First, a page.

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Authors: Alison Prince

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BOOK: The Lost King
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The afternoon is for what the outdoor tutors call ‘sport'. I call it play, though it is only play when I am allowed to join in. We run and jump and dance and sing songs, but that never goes on for very long, because there are more serious aims. Edward is instructed in the proper way to throw a ball or a stone to hit a target, and he learns the formal moves of fencing, using a straight stick because he is too young for a sword. Yesterday, one of the huntsmen showed him how to fit an arrow to the small-sized bow that has been made for him. He found it hard to take the strain of the string, but the man was stern.

‘You must hold the bow steady, young sir,' he said, ‘so you can release the arrow cleanly.'

Edward went on trying, though his little arms were trembling. Sometimes I could weep for him, the way he works so hard.

We have supper at about four, after evensong. At eight the candles are lit and the curtains are drawn for bedtime. When I first came here, Rivers was surprised that I could read and seemed pleased. He gave me a list of instructions about preparations for the night. The boy must be ‘merry and joyous', it says, in the time before going to bed, so that he sleeps peacefully, with happy dreams. And that is right, of course. After a prayer, I tuck him into bed and tell him a story, then stay with him until his eyes are closed. I myself sleep as lightly as a cat, ready to wake at any sound, but little Edward sleeps deep and peacefully.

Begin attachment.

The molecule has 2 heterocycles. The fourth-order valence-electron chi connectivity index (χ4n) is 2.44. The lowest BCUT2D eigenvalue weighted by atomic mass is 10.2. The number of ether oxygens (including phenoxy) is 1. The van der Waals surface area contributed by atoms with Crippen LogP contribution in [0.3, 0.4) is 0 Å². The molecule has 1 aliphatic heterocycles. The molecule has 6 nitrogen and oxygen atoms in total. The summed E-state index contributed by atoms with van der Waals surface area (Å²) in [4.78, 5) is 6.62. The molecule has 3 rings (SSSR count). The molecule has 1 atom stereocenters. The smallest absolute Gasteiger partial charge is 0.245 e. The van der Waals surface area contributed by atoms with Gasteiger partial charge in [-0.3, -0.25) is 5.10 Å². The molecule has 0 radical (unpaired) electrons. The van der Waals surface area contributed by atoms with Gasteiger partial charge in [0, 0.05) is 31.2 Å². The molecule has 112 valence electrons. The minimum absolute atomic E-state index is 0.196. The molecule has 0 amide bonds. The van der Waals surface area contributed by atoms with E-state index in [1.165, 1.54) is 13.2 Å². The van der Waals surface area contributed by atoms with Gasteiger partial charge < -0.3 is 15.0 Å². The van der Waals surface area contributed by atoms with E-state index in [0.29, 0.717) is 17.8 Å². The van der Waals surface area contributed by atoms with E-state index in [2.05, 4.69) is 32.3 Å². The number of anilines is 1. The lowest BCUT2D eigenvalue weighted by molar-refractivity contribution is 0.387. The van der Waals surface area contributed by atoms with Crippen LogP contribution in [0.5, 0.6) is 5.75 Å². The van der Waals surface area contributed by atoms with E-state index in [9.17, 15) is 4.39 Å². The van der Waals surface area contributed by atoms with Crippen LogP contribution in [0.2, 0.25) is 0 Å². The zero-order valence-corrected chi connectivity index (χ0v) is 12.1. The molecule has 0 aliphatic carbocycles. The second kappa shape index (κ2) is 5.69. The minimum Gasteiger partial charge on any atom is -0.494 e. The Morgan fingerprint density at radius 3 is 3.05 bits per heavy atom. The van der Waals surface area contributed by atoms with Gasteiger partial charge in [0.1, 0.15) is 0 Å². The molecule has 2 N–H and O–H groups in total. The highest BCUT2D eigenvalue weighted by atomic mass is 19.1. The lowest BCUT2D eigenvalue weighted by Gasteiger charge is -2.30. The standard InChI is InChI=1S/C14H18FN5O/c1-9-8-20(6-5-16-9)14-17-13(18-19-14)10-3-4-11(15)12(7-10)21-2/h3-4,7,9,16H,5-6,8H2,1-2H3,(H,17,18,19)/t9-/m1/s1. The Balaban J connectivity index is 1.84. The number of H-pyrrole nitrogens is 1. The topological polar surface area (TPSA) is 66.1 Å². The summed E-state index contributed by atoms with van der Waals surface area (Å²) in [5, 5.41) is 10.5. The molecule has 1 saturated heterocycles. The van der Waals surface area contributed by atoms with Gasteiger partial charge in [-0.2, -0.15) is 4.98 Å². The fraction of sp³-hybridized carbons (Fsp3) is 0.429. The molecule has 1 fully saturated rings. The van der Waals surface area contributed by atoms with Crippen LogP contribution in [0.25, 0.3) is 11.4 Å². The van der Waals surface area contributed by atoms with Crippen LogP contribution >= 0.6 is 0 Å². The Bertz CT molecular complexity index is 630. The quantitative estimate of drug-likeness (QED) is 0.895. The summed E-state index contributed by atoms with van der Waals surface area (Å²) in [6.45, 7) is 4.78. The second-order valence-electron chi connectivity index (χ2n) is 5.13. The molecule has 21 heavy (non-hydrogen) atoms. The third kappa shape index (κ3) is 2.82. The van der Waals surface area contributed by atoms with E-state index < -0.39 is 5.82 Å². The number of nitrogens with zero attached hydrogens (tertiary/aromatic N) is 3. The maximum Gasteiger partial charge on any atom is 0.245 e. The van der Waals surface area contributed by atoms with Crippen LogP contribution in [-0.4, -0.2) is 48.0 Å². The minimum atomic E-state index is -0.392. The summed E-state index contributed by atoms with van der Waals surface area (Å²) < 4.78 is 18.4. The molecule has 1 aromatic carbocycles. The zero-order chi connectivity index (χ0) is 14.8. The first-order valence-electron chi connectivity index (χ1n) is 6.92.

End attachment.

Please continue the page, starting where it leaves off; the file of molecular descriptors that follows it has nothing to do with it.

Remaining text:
I help Annie in the kitchen while Edward is at his lessons. She is constantly busy, plucking fowls and butchering meat and making bread and cakes, but she keeps up a stream of conversation. Tom Owen, the youngest of the gardeners, said, ‘Nice to have someone new to all the gossip, eh, Annie?' Then ducked to avoid the mock cuff she aimed at him.

Annie is whipping cream for a trifle now, and I'm on the other side of the table, chopping a pile of parsnips. There's something I want to ask her.

‘Ever since I was small, there have been battles, but I don't really know what they're about. Do you?'

‘York and Lancaster, you silly girl. The Lancaster family ruled until our King Edward was crowned. Edward is of York, of course.'

‘Papa says the Lancaster king went mad.'

‘Yes. King Henry the Sixth. He was never much good at ruling. Should have been a monk really – always praying and singing hymns. But he got worse. Babbled like a baby, they say, didn't understand anything. His wife was running the country, but that couldn't go on.'

‘So they asked our King Edward to take over?'

Annie rolls her eyes.

‘For goodness' sake! Edward belongs to the
family, so he was the Lancastrians' enemy.'

‘Oh, I see. So they fought for the crown? And Edward won?'

‘After a lot of ups and downs, yes. It ended with a huge battle at Towton. They fought all day in a blizzard. Twenty-eight thousand men were killed. Twenty-eight
– can you imagine? While
that was happening, Warwick and his men took over London. He gave it to Edward like a pig's head on a plate. “Here you are, boy – a present.”'

‘Who is Warwick?'